OR (tah-dah) ... you could come to Clair Tappaan Lodge the last weekend in June to have one of the World's Greatest Experts, the OGBO himself, teach you everything from how to navigate in the woods and hills with nothing to map and compass to integrating an altimeter into your skills to use of a GPS receiver. Computer-based mapping is part of it, too. CTL is a Sierra Club lodge, located on Donner Pass. So to get the info, go to the Sierra Club website, click on the Lodges link, and go to CTL and its activities. This will give you the details. There is a fee, but it is for a couple days lodging and all meals - I do this as a volunteer for the Sierra Club (and free lodging). It is very much a hands-on course, so you learn for real, not just book learning. Plus the Sierra in June is gorgeous, with some wildflowers still in bloom.

A great opportunity if you are in California (wear your Trailspace cap, of course).

11:55 p.m. on April 10, 2009 (EDT)
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Hate to go off topic...

Hey Bill I just seen you in a video taken up here in B.C. heli hiking, when was this trip? And if you say that isn't you, you have a twin out there ;) Heres the video your at 42sec. looked like a great hike.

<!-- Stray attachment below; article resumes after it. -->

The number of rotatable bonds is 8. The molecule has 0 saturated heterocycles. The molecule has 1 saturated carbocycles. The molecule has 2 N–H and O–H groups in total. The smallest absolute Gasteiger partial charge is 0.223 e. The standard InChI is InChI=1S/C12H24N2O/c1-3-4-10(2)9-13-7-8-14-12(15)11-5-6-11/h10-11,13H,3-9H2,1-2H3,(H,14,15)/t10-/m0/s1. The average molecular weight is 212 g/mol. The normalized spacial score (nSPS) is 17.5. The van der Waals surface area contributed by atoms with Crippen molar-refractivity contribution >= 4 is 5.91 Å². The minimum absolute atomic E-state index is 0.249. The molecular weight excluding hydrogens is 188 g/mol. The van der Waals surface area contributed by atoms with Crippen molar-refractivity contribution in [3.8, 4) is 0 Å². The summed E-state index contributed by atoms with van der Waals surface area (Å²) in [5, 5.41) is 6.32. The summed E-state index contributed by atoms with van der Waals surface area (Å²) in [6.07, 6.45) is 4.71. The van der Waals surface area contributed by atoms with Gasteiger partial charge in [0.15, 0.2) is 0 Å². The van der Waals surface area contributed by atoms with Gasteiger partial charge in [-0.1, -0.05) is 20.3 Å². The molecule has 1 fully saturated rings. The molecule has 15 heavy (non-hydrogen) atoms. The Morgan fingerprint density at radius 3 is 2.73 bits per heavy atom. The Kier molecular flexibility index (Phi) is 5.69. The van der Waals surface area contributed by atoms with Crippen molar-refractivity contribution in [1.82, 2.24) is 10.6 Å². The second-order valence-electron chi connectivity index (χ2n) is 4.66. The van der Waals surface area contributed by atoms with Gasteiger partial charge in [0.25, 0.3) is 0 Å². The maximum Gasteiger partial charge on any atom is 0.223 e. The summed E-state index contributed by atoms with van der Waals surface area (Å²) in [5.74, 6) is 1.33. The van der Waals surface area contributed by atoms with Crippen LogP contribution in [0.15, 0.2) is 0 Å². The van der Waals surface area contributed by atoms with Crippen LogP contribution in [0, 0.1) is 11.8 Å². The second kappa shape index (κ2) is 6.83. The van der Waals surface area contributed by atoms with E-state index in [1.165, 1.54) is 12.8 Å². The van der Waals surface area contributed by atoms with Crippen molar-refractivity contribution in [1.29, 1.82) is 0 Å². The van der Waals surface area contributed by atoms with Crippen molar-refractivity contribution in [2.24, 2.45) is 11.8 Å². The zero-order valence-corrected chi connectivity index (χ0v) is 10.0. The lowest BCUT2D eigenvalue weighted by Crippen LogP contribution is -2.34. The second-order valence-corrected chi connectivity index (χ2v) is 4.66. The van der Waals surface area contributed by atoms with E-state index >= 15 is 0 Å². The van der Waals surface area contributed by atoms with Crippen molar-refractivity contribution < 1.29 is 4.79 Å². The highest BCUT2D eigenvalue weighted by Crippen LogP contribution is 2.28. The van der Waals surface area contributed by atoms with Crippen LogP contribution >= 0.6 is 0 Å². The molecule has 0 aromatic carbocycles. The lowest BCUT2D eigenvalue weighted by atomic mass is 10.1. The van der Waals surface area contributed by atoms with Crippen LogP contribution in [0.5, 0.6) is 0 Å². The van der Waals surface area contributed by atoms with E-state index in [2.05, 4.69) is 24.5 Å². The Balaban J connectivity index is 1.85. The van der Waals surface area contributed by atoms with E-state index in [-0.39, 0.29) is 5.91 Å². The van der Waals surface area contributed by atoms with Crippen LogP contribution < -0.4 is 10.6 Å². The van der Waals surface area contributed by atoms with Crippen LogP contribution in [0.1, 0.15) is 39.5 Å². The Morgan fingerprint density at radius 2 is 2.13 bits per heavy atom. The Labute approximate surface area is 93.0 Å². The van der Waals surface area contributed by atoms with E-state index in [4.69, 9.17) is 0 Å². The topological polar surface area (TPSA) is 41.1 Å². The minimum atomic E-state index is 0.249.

http://www.tracksandtrails.ca/hiking-video/video/wNkQMnbB8Fs

enjoy if you have never seen it

2:59 a.m. on April 11, 2009 (EDT)
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If you haven't done much map and compass work, I suggest starting with the basics and working up. While navigation skills can be as intricate and complex as one wishes to make them, the basic necessary skills of map and compass use are not that complicated at all. That said, there is a difference between simple and easy.

Some people find map and compass navigation to be almost second nature. Others seem to struggle mightily from the word go. With no more than a good compass and a good map, I am very comfortable navigating my way along anywhere. And although that has come with years of practice, I can say that I was almost as comfortable with same thirty years ago.